Missouri, the 15th most veteran-populated state, houses seven veteran retirement homes – second only to California and Texas, which each host eight veteran retirement homes. Even with these seven homes, however, approximately 1,800 Missouri veterans are still awaiting housing.
That all can change this week, however, as Missouri voters will determine whether the state's veteran population can benefit from lottery proceeds.
Currently, proceeds from the Missouri Lottery are allocated strictly to education funding. If voters approve the changes on the ballot, though, a new lottery game will go on sale – a scratch-off ticket devoted solely to the Veterans Commission Capital Improvement Trust Fund.
Legislation sponsors cite the amendment's utility, praising its potential to expand veteran retirement homes as well as its purported maintenance improvement at veteran cemeteries.
Kansas City Republican Rep., Sheila Solon, further lauds the proposed changes for their potential to impact service members beyond the retirement age group. "Especially for those younger veterans coming home today with a brain injury and Post Traumatic Stress Disorder, we want to make sure they get in touch with what's available to them," Solon stated.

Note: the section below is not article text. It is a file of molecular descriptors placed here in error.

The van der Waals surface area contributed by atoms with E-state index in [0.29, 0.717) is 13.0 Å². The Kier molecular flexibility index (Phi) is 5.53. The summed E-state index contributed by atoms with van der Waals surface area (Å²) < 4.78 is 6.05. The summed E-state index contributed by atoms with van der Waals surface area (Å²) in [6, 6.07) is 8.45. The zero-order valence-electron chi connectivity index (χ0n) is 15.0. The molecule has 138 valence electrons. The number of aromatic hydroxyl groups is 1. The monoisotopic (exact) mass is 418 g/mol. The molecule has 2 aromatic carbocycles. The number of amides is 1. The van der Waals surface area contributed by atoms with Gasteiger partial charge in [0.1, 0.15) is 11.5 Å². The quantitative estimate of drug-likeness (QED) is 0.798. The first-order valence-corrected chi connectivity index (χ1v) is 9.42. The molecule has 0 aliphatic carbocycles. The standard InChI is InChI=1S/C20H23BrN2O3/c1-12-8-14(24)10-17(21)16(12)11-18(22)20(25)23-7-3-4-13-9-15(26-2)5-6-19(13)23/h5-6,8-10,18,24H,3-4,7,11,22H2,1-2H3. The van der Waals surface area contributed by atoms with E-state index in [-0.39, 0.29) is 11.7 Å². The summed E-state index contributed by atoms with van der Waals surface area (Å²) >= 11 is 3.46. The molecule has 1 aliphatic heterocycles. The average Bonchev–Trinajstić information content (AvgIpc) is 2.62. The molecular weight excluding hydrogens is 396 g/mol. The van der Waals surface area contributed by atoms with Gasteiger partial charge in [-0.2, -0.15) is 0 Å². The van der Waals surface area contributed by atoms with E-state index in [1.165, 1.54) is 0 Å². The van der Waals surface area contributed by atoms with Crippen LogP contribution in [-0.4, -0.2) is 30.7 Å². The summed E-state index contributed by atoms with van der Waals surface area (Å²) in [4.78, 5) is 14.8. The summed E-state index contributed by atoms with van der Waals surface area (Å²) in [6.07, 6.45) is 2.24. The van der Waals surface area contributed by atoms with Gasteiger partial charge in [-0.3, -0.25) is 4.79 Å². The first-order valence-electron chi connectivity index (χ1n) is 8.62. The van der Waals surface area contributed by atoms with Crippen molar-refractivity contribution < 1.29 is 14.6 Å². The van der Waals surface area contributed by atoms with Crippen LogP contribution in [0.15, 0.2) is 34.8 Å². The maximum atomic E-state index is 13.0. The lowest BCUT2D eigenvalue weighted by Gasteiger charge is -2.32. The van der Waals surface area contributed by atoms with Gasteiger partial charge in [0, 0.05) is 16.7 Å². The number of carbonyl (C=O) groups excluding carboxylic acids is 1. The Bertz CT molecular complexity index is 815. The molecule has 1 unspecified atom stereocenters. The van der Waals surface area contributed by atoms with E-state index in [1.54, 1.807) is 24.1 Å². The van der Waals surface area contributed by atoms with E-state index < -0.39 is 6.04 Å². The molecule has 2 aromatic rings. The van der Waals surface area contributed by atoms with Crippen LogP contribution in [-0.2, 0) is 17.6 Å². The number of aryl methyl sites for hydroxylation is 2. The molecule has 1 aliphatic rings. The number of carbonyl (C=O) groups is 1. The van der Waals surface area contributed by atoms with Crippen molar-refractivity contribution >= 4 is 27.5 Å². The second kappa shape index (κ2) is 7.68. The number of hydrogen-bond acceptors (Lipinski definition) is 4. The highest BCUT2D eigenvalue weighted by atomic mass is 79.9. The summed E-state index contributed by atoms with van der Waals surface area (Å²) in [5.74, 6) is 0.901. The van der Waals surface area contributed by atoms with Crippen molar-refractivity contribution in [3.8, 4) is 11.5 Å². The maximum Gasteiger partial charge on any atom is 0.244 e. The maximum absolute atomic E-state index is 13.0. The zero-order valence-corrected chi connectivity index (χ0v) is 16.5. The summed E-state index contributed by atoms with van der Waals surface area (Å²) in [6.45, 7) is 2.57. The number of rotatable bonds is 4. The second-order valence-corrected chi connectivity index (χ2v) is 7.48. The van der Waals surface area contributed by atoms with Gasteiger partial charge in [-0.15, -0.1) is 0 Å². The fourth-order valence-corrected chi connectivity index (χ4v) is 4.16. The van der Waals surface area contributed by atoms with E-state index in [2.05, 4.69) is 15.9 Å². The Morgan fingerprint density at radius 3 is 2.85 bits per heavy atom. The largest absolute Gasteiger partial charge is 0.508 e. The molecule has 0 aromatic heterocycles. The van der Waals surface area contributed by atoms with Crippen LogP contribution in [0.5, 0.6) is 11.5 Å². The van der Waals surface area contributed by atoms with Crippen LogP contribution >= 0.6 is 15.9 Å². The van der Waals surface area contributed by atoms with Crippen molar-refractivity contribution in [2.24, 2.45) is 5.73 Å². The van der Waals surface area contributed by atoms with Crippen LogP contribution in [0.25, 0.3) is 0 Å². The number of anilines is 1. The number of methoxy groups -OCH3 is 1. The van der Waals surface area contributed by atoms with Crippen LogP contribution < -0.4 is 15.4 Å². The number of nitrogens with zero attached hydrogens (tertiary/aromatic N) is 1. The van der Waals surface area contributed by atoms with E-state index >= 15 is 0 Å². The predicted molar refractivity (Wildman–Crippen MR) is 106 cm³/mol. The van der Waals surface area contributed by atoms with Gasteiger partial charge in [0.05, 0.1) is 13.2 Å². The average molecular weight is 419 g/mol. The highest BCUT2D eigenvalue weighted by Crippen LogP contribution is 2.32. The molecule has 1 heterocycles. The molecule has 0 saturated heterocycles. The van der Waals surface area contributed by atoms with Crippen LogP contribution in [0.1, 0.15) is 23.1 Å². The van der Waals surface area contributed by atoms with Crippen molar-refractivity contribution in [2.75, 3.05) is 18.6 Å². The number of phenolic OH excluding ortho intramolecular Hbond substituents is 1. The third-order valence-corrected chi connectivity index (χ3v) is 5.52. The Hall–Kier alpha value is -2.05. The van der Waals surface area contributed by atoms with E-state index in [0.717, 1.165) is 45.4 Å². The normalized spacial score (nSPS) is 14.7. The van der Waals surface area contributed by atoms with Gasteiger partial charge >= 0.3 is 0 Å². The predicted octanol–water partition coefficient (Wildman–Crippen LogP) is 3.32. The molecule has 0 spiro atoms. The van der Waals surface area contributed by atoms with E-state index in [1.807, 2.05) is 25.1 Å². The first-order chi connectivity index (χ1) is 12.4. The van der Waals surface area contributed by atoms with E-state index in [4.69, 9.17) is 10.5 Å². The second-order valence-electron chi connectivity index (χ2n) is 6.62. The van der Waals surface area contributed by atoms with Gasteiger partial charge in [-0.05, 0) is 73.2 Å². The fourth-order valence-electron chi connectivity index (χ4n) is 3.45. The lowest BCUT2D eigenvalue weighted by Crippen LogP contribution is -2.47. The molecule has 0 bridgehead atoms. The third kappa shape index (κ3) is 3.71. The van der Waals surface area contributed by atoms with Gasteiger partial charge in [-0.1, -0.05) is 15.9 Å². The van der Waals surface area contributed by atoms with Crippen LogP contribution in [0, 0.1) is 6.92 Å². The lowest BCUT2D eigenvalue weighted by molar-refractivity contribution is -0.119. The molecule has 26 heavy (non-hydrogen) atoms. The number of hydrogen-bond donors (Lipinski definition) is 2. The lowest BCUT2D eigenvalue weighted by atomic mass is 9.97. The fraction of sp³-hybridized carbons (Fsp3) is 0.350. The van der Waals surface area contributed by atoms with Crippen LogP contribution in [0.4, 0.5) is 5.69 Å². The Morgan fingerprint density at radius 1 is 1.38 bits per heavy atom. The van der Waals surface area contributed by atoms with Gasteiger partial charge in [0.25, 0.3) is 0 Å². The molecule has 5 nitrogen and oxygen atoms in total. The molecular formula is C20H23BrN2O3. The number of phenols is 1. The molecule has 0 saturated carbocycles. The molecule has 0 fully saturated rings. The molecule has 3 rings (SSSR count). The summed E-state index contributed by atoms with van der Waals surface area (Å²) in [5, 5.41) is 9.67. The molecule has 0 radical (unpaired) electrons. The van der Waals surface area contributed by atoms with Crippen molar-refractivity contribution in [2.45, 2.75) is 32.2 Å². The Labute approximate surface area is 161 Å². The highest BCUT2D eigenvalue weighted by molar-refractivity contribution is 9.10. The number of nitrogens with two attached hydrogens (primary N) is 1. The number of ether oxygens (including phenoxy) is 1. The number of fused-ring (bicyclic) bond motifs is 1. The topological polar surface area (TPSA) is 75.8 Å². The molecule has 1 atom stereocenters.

Solon further explained that, since 2012, a portion of the state's casino fees have been allotted to veteran funding. What with the casino business rapidly declining, however, Solon argued that the proposed change "is the least [the state] can do for the veterans who have done so much..."
Yet there are others who remain less convinced of the lottery plan's efficiency. According to Kansas City Democrat Rep. Jeremy LaFaver, for example, boasting hope in the lottery is unpredictable at best. Voting against the lottery proposal earlier this year, LaFaver complained that "for every $1 lottery ticket, veterans will only get less than one-fourth of that money."
If voters approve the proposal this week, Missouri will become the fifth state to adopt this type of pro-veteran lottery plan, after Illinois, Iowa, Kansas and Texas. Washington attempted as much in 2010 but ended the program after the ticket sales failed to reach the state's goal.